Last month the Supreme Court handed down judgment in the case of BNY Corporate Trustee Services Limited v Eurosail – UK 2007 – 3BL PLC ("the Eurosail Case"). The impact of this decision requires serious consideration in relation to drafting
contracts with an event of default clause.
Contracts containing event of default provisions are varied and apply to a number of transactions including but not limited to property contracts, leases, commercial agreements, joint venture agreements, agency and distribution agreements,
franchise agreements, and financing documents. Traditionally an event of default may include if a company was deemed ‘balance sheet insolvent’ under section 123 of the Insolvency Act 1986. However, this definition needs to be reconsidered in light of the Eurosail
Sub-section (1) of s123 defines insolvency of a company as that company being unable to meet its debts as they fall due. Often known as cash-flow insolvency, this definition has not been affected by the Eurosail case.
Sub-section (2) of s123 defines insolvency of a company as occurring where the value of the company’s assets is less than the amount of its liabilities, taking into account its contingent and prospective liabilities. Commonly known as balance
sheet insolvency the Eurosail Case provides guidance on how we should asses contingent or prospective liabilities.
Eurosail had issued debt by way of a variety of loan notes offering different classes various rights. The notes were due for repayment in 2045 and the issue affecting the balance sheet solvency of Eurosail was when the holders of such rights
were able to demand repayment.
Eurosail had entered into swap agreements with two of Lehman Brothers’ companies, and when Lehman became insolvent Eurosail’s net asset position deteriorated. The holders of one series of loan notes argued that this worsening of the net asset
position had resulted in Eurosail becoming balance sheet insolvent. However, for this test this would include repayment of the loan notes in full to be considered now.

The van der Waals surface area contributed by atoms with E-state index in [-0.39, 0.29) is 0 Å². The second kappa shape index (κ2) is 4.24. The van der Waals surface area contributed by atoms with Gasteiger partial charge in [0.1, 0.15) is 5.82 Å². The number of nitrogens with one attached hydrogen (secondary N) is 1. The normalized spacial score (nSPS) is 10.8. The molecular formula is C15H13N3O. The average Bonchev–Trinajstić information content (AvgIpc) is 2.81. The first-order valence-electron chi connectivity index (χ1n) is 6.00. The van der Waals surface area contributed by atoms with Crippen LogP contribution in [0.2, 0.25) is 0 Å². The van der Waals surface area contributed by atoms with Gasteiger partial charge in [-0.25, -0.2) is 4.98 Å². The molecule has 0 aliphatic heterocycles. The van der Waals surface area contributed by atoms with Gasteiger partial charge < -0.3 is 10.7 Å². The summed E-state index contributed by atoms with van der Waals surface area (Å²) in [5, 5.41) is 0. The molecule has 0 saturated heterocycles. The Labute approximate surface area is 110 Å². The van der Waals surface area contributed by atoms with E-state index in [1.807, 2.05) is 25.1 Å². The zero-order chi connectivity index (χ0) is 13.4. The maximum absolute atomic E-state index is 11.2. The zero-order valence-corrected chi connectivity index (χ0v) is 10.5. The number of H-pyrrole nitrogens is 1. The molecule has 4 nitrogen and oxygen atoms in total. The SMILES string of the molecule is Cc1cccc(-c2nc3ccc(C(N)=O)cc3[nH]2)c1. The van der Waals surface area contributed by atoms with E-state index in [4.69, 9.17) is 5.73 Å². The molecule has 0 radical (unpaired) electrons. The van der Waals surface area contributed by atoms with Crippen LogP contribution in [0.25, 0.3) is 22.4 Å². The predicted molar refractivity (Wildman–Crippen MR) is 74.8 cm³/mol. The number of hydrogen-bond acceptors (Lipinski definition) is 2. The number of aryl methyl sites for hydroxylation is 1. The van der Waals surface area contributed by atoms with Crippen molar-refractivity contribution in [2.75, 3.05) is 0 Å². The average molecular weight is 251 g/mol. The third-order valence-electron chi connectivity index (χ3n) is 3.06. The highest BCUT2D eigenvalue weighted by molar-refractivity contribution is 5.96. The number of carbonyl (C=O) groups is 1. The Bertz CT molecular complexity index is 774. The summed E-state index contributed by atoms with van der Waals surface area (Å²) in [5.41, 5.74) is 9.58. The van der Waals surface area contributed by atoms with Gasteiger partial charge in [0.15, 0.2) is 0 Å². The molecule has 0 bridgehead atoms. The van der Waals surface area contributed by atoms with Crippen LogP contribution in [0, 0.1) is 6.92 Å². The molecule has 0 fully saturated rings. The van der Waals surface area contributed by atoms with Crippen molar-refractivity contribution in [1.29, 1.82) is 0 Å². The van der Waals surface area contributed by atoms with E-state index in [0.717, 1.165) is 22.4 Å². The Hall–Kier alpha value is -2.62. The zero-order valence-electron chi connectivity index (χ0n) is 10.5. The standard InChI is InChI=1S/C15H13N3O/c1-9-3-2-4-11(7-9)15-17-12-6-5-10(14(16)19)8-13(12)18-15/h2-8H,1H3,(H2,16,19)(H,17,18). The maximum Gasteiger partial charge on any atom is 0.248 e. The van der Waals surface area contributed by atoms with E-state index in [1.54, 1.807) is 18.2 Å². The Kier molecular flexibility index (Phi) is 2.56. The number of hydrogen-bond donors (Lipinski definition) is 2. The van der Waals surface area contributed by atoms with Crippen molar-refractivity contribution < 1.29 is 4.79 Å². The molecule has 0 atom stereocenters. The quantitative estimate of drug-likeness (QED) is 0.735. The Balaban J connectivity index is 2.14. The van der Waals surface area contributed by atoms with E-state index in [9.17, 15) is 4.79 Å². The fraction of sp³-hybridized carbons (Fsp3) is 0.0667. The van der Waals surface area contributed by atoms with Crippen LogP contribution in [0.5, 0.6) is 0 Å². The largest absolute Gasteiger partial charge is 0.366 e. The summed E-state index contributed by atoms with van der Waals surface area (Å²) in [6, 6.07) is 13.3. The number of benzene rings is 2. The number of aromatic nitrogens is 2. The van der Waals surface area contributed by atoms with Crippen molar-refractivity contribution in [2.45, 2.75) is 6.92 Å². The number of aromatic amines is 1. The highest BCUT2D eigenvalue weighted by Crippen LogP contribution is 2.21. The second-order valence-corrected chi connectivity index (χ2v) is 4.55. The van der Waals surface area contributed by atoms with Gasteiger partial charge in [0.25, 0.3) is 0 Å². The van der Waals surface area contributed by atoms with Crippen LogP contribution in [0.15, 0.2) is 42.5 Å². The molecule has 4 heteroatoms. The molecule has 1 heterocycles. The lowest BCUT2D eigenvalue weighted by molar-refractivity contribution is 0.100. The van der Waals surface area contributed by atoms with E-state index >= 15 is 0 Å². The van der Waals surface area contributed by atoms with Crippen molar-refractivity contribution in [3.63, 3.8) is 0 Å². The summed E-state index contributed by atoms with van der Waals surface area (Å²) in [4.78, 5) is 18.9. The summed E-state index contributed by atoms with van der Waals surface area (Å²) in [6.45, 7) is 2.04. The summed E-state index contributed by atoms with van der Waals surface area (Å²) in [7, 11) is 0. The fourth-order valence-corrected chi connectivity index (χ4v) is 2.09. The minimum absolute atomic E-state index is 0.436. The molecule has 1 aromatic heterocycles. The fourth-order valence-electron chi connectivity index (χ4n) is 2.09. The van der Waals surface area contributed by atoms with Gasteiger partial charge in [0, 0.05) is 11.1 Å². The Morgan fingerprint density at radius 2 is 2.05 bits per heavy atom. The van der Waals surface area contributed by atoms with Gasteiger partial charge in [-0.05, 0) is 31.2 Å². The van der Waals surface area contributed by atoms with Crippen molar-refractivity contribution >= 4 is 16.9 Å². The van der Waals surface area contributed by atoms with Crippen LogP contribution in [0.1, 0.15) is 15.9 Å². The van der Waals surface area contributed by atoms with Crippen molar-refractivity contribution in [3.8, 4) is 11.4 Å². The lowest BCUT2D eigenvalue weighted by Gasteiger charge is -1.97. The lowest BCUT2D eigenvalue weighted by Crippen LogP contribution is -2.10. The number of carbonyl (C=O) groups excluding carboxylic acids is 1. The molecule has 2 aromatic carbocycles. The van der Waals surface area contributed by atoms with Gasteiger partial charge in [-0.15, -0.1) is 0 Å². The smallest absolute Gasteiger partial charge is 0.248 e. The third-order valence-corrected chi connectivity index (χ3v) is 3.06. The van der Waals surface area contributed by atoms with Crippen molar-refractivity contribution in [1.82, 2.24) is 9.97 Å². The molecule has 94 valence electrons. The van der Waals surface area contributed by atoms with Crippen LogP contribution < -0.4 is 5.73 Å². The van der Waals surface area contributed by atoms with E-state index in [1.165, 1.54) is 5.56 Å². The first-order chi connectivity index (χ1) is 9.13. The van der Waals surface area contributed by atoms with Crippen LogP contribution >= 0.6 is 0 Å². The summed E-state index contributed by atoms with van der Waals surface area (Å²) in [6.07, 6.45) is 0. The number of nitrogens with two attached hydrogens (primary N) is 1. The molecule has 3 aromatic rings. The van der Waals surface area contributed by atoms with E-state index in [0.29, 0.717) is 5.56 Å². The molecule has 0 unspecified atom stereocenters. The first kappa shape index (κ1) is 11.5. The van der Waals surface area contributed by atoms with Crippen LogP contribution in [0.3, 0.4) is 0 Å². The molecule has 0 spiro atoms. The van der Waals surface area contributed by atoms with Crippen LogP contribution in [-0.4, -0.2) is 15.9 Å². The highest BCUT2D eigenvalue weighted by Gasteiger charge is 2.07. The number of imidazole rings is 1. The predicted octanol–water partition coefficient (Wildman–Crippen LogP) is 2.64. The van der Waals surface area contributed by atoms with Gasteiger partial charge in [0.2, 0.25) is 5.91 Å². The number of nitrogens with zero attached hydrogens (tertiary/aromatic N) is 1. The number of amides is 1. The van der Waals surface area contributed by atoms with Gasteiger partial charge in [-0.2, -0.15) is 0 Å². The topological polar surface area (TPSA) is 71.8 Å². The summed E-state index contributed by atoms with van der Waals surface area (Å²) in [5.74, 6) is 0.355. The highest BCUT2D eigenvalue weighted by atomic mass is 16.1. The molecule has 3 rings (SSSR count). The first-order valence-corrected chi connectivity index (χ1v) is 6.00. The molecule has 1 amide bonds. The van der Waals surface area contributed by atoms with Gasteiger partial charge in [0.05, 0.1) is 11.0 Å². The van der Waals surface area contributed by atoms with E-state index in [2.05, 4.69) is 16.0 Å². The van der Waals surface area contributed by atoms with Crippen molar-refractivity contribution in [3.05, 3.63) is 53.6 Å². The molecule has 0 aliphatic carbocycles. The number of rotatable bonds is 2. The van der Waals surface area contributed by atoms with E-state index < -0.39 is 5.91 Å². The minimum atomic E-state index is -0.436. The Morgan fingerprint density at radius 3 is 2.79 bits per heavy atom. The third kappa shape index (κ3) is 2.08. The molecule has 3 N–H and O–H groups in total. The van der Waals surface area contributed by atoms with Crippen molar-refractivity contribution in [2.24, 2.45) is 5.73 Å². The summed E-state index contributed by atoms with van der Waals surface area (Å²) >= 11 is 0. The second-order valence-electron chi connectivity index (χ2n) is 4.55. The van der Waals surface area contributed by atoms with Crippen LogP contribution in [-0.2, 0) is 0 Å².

Eurosail and the other loan note holders objected to this on two main grounds.
1. Eurosail was able to meet its debts as they fell due (including interest on the loan notes), accordingly the company was not cash-flow insolvent; and
2. the liability to repay the principal sum of the loan notes would not (excluding an event of default) arise until 2045 and should therefore not be taken into account as a contingent or prospective liability for the present state of the balance sheet.
The Supreme Court commented that ‘A company in the situation described in subsection (2) [s123 of the Insolvency Act 1986] is often said to be "balance sheet" insolvent, but that expression is not to be taken literally. It is a convenient
shorthand expression, but a company’s statutory balance sheet, properly prepared in accordance with the requirements of company law, may omit some contingent assets or some contingent liabilities. There is no statutory provision which links section 123(2)
of the 1986 Act to the detailed provisions of the Companies Act 2006 as to the form and contents of a company’s financial statements.’ Based on this reasoning it was held that Eurosail’s ability to pay all its debts, present or future, may not be finally determined
until much closer to the date of maturity of the loan notes. The Supreme Court also commented that as the events which affected Eurosail affected the whole market there could be significant change between now and 2045 meaning the Court could not be satisfied
that Eurosail would be unable to pay the debts in 2045.
The balance sheet test under s.123 has become more circumstance based as a result of the Eurosail Case. In consequence, circumstances which, pre-Eurosail, could have resulted in balance sheet insolvency, triggering an event of default, may
no longer have that effect. Therefore is an event of default clause is being drafted to include the traditional notion of the balance sheet test it may no longer be appropriate to rely on the wording of s123(2).
Key contracts should be reconsidered to ensure that they continue to provide the protection originally intended. If they merely rely on the wording of s.123 then it is worthwhile a company redrafting for more specific wording to ensure that
the concept of balance sheet solvency represents the parties’ intentions.
Should you have any concerns regarding your existing contracts, or seek guidance and advice in relation to drafting new commercial contracts please contact Stephen Foster, Head of Corporate at
firstname.lastname@example.org or by telephoning 0161 833 9211.
The information and opinions contained in this article are not intended to be comprehensive or to provide legal advice. No responsibility for article’s accuracy or correctness is assumed by Berg or any of its partners or employees. Professional
legal advice should be obtained before taking, or refraining from taking, any action as a result of the contents of this article.